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Page 3 of 418, showing 10 records out of 4179 total, starting on record 21, ending on 30

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Title | Creator | Date Made Visible | None

Charles Blood Smith

Uhl, S. Jerome

Oil portrait of Charles Blood Smith by artist Jerome S. Uhl. The subject was a prominent Topeka lawyer who started a firm with William H. Rossington in 1876. The artist was a painter from Cincinnati, Ohio, who studied in Paris, exhibited in Europe, and painted portraits of a number of prominent Americans.

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United States Office of Indian Affairs, Central Superintendency, St. Louis, Missouri. Volume 9, Correspondence

United States. Office of Indian Affairs. Central Superintendency

This volume contains correspondence sent by the Office of Indian Affairs, Central Superintendency in St. Louis, Missouri from 1847-1855. The correspondence was sent by the Superintendents of Indian Affairs to the Commissioners of Indian Affairs. During this period the superintendents included Thomas H. Harvey, David D. Mitchell, and Alfred Cumming; the commissioners included William Medill, Orlando Brown, Luke Lea, and George Washington Manypenny. Topics of discussion focused on the appropriation of federal funds for treaties, the hiring and firing of Indian agents, and the transportation and storage of goods and supplies. Partial funding for the digitization of these records was provided by the National Park Service. A searchable, full-text (PDF) transcription is available under "External Links" below.

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Professional library at the Menninger Clinic, Topeka, Kansas

A woman is shown by the display of professional journals at the Menninger Professional Library. The library subscribed to about 400 journals in the various disciplines employed by the Menninger Clinic. This clinic was created to care for individuals with mood, personality, anxiety and addictive disorders, as well as teaching mental health professionals and advancing mental healthcare through research.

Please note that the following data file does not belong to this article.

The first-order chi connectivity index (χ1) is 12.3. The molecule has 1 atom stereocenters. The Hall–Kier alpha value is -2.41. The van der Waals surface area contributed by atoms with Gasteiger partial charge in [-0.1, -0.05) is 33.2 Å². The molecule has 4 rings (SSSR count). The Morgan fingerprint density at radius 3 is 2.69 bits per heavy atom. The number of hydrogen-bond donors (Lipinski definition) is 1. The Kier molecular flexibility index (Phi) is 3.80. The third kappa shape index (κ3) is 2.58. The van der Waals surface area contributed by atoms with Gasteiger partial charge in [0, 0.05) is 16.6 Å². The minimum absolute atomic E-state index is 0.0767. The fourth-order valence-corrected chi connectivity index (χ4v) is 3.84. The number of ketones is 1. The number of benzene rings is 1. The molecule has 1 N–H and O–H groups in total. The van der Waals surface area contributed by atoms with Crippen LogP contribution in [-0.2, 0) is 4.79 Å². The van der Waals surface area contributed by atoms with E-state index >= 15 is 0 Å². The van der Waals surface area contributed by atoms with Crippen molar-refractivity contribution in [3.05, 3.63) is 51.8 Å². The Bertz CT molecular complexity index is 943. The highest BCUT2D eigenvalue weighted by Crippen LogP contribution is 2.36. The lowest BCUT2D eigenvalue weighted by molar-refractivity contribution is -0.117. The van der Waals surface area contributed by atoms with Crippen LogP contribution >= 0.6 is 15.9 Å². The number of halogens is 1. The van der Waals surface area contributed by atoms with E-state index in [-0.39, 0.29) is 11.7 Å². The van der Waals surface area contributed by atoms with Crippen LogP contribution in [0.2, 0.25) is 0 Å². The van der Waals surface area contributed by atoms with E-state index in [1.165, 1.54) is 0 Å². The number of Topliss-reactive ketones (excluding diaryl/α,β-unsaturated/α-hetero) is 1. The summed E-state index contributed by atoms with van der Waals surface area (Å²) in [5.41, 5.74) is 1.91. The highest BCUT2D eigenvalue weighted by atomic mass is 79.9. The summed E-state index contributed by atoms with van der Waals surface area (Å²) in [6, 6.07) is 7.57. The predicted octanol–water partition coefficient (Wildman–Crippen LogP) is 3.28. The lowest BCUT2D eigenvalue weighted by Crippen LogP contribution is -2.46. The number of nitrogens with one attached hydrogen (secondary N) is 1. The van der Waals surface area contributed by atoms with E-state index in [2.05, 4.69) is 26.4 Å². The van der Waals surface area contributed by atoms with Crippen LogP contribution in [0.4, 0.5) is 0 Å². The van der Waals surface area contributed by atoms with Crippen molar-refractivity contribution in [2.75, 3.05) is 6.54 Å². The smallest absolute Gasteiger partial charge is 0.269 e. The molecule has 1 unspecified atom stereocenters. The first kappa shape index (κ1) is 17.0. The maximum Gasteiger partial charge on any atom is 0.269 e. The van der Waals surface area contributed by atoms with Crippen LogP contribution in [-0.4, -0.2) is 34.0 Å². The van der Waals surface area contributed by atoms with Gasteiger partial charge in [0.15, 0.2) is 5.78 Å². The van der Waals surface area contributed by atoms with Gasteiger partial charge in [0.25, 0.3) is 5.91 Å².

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William Barclay (Bat) Masterson

Photograph of William Barclay (Bat) Masterson who was raised in Wichita, Kansas. Masterson was deputy sheriff in Dodge City with Wyatt Earp in 1877 and served as elected county sheriff of Ford County, Kansas, from 1877-1879.

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William Comstock

A photograph of William Comstock, an Indian Scout who also served as a pony express rider. Because of his knowledge of Indian languages, Comstock was chief of scouts and interpreter at Fort Wallace, Kansas. He was the favorite scout of General Phil Sheridan and General Armstrong Custer.

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William Barclay "Bat" Masterson

A portrait of William Barclay "Bat" Masterson. Masterson, who was raised in Wichita, Kansas, served as deputy sheriff in Dodge City with Wyatt Earp in 1877 and served as elected county sheriff of Ford County, Kansas, from 1877-1879.

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William Barclay "Bat" Masterson

A photograph of William Barclay "Bat" Masterson. Masterson, who was raised in Wichita, Kansas, served as deputy sheriff in Dodge City with Wyatt Earp in 1877 and served as elected county sheriff of Ford County, Kansas, from 1877-1879.

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Centron camera

Mitchell Camera Corporation

Black metal 16mm movie camera mounted on a wheeled wooden tripod. Centron Corporation, in Lawrence, Kansas, used this motion-picture camera to produce educational and industrial films. When Centron was founded in 1947 it was located in downtown Lawrence, but a new facility was built in 1955. After the company closed in the 1980s, the University of Kansas acquired the building and this camera. The building became Oldfather Theatre, home to University of Kansas film school.

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Isabel Erickson, Menninger Clinic in Topeka, Kansas

Isabel Erickson attended the Menninger School of Psychiatric Nursing. She is shown in her nurse's uniform, cap and cape. The Menninger Clinic was created to care for individuals with mood, personality, anxiety and addictive disorders, as well as teaching mental health professionals and advancing mental healthcare through research.

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Robert Taft photography correspondence

Taft, Robert, 1894-1955

This correspondence documents the research Robert Taft undertook in writing his works on the history of American photography. It includes letters he wrote and responses. Correspondents include staff in historical and other collecting institutions, family members of early photographers and expedition members, publishers, and other people researching early U. S. photographers. It also documents some preservation work he did on early photographs. See Taft's photography research notes as Kansas Memory unit 228066.

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